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Refining spatial neighbourhoods to capture terrain effects

Trisalyn A Nelson1* and Colin Robertson2

Author Affiliations

1 Spatial Pattern Analysis and Research Lab, Department of Geography, University of Victoria, PO Box 3060, Victoria, British Columbia, V8W 3R4S, Canada

2 Department of Geography and Environmental Studies, Wilfrid Laurier University, Waterloo, Ontario, N2L 3C5, Canada

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Ecological Processes 2012, 1:3  doi:10.1186/2192-1709-1-3

Published: 10 February 2012



Spatially explicit ecological research has increased substantially in the past 20 years. Most spatial approaches require the definition of a spatial neighbourhood or the region over which spatial relationships are modelled or assessed. Spatial neighbourhood definitions impact analysis results, and there are benefits in considering neighbourhood definitions that better capture ecological processes. The goal of this research is to present a simple and flexible approach in constraining ecological spatial neighbourhoods using terrain data.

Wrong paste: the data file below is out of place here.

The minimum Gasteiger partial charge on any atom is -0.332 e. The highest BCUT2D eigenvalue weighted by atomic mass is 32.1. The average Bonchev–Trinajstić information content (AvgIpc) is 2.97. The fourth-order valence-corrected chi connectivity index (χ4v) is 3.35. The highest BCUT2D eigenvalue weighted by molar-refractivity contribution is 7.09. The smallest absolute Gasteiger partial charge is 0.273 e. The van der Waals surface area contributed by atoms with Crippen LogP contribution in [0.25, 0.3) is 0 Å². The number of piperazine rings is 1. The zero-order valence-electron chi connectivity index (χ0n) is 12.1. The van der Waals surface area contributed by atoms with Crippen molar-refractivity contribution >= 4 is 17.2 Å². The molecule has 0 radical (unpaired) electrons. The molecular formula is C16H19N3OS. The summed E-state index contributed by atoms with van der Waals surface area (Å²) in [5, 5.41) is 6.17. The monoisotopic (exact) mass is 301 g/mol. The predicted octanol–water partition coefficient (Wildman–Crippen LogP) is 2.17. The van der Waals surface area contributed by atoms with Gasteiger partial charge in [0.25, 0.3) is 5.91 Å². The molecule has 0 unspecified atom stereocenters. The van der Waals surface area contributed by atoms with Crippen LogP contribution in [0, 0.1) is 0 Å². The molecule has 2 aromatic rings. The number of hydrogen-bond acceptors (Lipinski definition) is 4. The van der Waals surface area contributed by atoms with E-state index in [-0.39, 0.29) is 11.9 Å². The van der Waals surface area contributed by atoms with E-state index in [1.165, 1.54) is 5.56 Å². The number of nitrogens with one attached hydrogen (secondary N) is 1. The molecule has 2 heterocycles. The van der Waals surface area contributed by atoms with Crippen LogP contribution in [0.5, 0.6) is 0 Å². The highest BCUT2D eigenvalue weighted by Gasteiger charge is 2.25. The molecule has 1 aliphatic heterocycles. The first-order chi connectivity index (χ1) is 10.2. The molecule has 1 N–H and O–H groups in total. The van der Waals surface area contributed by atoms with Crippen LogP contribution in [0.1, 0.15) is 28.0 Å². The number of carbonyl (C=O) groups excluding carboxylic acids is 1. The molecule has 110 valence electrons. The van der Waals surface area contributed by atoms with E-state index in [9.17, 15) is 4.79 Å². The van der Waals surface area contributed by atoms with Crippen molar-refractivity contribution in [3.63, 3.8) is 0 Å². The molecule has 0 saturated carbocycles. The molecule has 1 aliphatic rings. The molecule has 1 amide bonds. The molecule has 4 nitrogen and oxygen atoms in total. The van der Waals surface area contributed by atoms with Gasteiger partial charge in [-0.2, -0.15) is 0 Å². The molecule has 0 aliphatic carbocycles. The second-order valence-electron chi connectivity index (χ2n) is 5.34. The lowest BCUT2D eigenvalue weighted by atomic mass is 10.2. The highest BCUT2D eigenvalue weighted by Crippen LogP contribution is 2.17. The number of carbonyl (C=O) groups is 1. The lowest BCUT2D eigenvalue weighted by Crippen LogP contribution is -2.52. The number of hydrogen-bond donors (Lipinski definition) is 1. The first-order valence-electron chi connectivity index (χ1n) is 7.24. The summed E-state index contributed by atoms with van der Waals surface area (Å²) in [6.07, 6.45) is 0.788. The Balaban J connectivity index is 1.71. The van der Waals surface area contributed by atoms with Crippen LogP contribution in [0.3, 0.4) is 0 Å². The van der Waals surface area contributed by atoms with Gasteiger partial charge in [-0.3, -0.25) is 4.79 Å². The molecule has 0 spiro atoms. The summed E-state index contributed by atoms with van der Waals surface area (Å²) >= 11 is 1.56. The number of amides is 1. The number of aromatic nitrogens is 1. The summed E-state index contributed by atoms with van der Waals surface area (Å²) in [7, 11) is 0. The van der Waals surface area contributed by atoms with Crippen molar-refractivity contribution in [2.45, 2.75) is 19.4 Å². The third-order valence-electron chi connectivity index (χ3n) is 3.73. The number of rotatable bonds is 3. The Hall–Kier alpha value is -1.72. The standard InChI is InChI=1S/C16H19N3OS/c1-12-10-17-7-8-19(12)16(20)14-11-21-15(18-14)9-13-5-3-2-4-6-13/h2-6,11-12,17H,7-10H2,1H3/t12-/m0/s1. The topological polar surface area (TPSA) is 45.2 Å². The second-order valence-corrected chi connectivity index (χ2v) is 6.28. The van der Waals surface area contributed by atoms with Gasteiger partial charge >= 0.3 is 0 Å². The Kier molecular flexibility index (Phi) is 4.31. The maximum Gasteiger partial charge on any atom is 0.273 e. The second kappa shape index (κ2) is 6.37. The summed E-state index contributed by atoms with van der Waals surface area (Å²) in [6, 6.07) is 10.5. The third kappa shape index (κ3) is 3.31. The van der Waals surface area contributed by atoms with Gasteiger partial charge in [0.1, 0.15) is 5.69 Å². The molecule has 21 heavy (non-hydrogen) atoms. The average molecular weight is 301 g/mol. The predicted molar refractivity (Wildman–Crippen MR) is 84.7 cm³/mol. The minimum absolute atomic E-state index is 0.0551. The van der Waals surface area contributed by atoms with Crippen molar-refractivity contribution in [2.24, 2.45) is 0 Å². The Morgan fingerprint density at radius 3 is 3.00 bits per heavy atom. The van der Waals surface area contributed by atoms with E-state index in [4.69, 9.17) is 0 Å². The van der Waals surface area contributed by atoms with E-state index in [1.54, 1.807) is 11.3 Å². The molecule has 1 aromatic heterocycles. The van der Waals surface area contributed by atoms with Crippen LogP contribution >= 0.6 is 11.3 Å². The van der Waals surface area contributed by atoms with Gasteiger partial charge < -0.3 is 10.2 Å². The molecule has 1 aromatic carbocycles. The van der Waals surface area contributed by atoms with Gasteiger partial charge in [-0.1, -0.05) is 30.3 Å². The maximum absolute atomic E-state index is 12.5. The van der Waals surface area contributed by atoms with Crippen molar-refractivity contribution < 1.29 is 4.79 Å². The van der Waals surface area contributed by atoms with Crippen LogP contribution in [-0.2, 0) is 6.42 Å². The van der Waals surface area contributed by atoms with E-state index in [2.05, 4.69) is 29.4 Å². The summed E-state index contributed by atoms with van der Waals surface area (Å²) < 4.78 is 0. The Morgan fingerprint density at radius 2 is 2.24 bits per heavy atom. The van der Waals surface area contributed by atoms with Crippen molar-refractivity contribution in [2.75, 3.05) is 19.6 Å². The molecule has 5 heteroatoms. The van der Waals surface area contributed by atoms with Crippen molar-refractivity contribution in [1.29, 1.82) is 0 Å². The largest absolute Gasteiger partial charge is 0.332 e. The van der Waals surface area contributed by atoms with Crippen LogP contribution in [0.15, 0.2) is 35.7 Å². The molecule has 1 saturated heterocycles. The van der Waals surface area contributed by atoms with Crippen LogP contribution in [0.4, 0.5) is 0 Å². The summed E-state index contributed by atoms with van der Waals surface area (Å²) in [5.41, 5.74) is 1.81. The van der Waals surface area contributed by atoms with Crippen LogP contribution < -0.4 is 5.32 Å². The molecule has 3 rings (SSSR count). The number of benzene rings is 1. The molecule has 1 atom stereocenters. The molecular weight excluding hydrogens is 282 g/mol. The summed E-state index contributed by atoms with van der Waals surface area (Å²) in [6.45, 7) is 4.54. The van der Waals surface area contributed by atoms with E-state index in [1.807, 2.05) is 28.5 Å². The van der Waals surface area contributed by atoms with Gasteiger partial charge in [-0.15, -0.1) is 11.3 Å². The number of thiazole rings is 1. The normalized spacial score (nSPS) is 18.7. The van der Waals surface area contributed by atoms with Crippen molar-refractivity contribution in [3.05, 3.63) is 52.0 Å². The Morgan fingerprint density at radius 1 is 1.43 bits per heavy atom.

Using watershed boundaries, we can restrict spatial neighbourhoods from combining populations or processes that should be separated by terrain effects. We demonstrate the need for ecological constraints by way of a simulation study and highlight our approach with a case study examining mountain pine beetle (Dendroctonus ponderosae, Coleoptera; Hopkins) infestation hot spots.


Our results demonstrate how failure to constrain neighbourhoods can lead to errors when the spatial signals from unrelated populations are mixed. Also, unconstrained spatial neighbourhoods can unintentionally detect spatial relationships across many scales.


There will be benefits to studies that develop new, ecology-based approaches in defining spatial neighbourhoods that better illuminate ecological function of phenomena under study.

spatial weights; spatial analysis; spatial ecology; hot spots; topography